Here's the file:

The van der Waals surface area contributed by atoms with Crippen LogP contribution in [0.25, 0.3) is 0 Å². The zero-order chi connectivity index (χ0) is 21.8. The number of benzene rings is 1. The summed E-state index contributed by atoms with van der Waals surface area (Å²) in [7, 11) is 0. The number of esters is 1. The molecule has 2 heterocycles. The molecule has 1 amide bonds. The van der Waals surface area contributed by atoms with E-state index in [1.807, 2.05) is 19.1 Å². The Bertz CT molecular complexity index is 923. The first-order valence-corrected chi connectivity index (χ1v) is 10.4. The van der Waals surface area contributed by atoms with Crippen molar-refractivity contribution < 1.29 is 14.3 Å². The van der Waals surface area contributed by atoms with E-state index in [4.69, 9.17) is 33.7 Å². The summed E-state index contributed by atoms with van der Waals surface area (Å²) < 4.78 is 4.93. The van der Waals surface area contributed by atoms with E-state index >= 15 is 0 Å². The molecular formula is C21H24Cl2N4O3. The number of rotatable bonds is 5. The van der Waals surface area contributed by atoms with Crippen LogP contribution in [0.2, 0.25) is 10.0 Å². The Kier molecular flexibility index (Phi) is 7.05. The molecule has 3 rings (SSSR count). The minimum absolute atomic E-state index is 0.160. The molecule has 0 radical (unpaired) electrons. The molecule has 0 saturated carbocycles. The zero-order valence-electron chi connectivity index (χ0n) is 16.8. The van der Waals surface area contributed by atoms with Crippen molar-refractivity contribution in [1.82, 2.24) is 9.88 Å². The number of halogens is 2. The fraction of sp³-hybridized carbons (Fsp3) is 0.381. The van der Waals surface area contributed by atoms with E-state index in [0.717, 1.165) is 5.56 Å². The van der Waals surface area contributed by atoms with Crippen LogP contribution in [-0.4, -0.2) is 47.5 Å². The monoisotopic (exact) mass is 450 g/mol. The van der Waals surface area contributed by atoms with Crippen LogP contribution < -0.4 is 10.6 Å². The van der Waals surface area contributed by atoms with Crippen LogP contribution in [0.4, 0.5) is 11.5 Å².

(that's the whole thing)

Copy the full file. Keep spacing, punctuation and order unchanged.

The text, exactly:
The van der Waals surface area contributed by atoms with Crippen LogP contribution in [0.25, 0.3) is 0 Å². The zero-order chi connectivity index (χ0) is 21.8. The number of benzene rings is 1. The summed E-state index contributed by atoms with van der Waals surface area (Å²) in [7, 11) is 0. The number of esters is 1. The molecule has 2 heterocycles. The molecule has 1 amide bonds. The van der Waals surface area contributed by atoms with E-state index in [1.807, 2.05) is 19.1 Å². The Bertz CT molecular complexity index is 923. The first-order valence-corrected chi connectivity index (χ1v) is 10.4. The van der Waals surface area contributed by atoms with Crippen molar-refractivity contribution < 1.29 is 14.3 Å². The van der Waals surface area contributed by atoms with E-state index in [4.69, 9.17) is 33.7 Å². The summed E-state index contributed by atoms with van der Waals surface area (Å²) < 4.78 is 4.93. The van der Waals surface area contributed by atoms with E-state index >= 15 is 0 Å². The molecular formula is C21H24Cl2N4O3. The number of rotatable bonds is 5. The van der Waals surface area contributed by atoms with Crippen LogP contribution in [0.2, 0.25) is 10.0 Å². The Kier molecular flexibility index (Phi) is 7.05. The molecule has 3 rings (SSSR count). The minimum absolute atomic E-state index is 0.160. The molecule has 0 radical (unpaired) electrons. The molecule has 0 saturated carbocycles. The zero-order valence-electron chi connectivity index (χ0n) is 16.8. The van der Waals surface area contributed by atoms with Crippen molar-refractivity contribution in [1.82, 2.24) is 9.88 Å². The number of halogens is 2. The fraction of sp³-hybridized carbons (Fsp3) is 0.381. The van der Waals surface area contributed by atoms with E-state index in [0.717, 1.165) is 5.56 Å². The van der Waals surface area contributed by atoms with Crippen LogP contribution in [-0.4, -0.2) is 47.5 Å². The monoisotopic (exact) mass is 450 g/mol. The van der Waals surface area contributed by atoms with Crippen LogP contribution < -0.4 is 10.6 Å². The van der Waals surface area contributed by atoms with Crippen LogP contribution in [0.4, 0.5) is 11.5 Å².